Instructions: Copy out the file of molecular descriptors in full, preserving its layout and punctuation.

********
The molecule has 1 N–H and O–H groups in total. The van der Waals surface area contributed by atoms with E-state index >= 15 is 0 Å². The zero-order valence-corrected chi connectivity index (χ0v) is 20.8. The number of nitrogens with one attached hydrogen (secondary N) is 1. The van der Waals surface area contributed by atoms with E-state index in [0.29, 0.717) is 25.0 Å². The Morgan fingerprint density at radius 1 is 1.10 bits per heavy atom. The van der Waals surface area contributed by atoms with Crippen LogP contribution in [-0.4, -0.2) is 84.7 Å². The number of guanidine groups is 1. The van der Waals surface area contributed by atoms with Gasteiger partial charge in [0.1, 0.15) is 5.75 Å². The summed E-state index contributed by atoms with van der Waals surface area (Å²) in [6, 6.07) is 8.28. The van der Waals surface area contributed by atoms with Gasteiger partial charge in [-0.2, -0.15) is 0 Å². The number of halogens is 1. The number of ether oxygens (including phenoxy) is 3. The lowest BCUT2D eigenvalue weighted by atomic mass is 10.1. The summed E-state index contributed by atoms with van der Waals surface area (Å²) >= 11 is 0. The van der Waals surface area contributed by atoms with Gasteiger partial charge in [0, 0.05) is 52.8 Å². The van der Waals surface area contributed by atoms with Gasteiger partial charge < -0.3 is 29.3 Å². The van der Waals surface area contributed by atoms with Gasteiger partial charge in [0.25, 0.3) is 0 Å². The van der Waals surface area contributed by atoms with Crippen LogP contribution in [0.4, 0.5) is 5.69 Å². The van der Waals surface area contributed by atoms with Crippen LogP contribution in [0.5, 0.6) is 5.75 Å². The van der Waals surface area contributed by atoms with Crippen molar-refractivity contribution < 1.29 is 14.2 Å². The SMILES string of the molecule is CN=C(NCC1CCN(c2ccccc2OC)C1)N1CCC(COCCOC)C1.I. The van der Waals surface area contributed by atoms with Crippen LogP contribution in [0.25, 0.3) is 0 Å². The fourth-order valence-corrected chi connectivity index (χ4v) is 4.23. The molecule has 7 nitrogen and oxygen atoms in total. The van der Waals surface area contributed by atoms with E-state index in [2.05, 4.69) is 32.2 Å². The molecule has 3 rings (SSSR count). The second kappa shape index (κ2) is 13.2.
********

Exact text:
The molecule has 1 N–H and O–H groups in total. The van der Waals surface area contributed by atoms with E-state index >= 15 is 0 Å². The zero-order valence-corrected chi connectivity index (χ0v) is 20.8. The number of nitrogens with one attached hydrogen (secondary N) is 1. The van der Waals surface area contributed by atoms with E-state index in [0.29, 0.717) is 25.0 Å². The Morgan fingerprint density at radius 1 is 1.10 bits per heavy atom. The van der Waals surface area contributed by atoms with Crippen LogP contribution in [-0.4, -0.2) is 84.7 Å². The number of guanidine groups is 1. The van der Waals surface area contributed by atoms with Gasteiger partial charge in [0.1, 0.15) is 5.75 Å². The summed E-state index contributed by atoms with van der Waals surface area (Å²) in [6, 6.07) is 8.28. The van der Waals surface area contributed by atoms with Gasteiger partial charge in [-0.2, -0.15) is 0 Å². The number of halogens is 1. The number of ether oxygens (including phenoxy) is 3. The lowest BCUT2D eigenvalue weighted by atomic mass is 10.1. The summed E-state index contributed by atoms with van der Waals surface area (Å²) >= 11 is 0. The van der Waals surface area contributed by atoms with Gasteiger partial charge in [0, 0.05) is 52.8 Å². The van der Waals surface area contributed by atoms with Gasteiger partial charge < -0.3 is 29.3 Å². The van der Waals surface area contributed by atoms with Gasteiger partial charge in [0.25, 0.3) is 0 Å². The van der Waals surface area contributed by atoms with Crippen LogP contribution in [0.4, 0.5) is 5.69 Å². The van der Waals surface area contributed by atoms with Crippen LogP contribution in [0.5, 0.6) is 5.75 Å². The van der Waals surface area contributed by atoms with Crippen molar-refractivity contribution < 1.29 is 14.2 Å². The SMILES string of the molecule is CN=C(NCC1CCN(c2ccccc2OC)C1)N1CCC(COCCOC)C1.I. The van der Waals surface area contributed by atoms with Crippen LogP contribution in [0.25, 0.3) is 0 Å². The fourth-order valence-corrected chi connectivity index (χ4v) is 4.23. The molecule has 7 nitrogen and oxygen atoms in total. The van der Waals surface area contributed by atoms with E-state index in [2.05, 4.69) is 32.2 Å². The molecule has 3 rings (SSSR count). The second kappa shape index (κ2) is 13.2.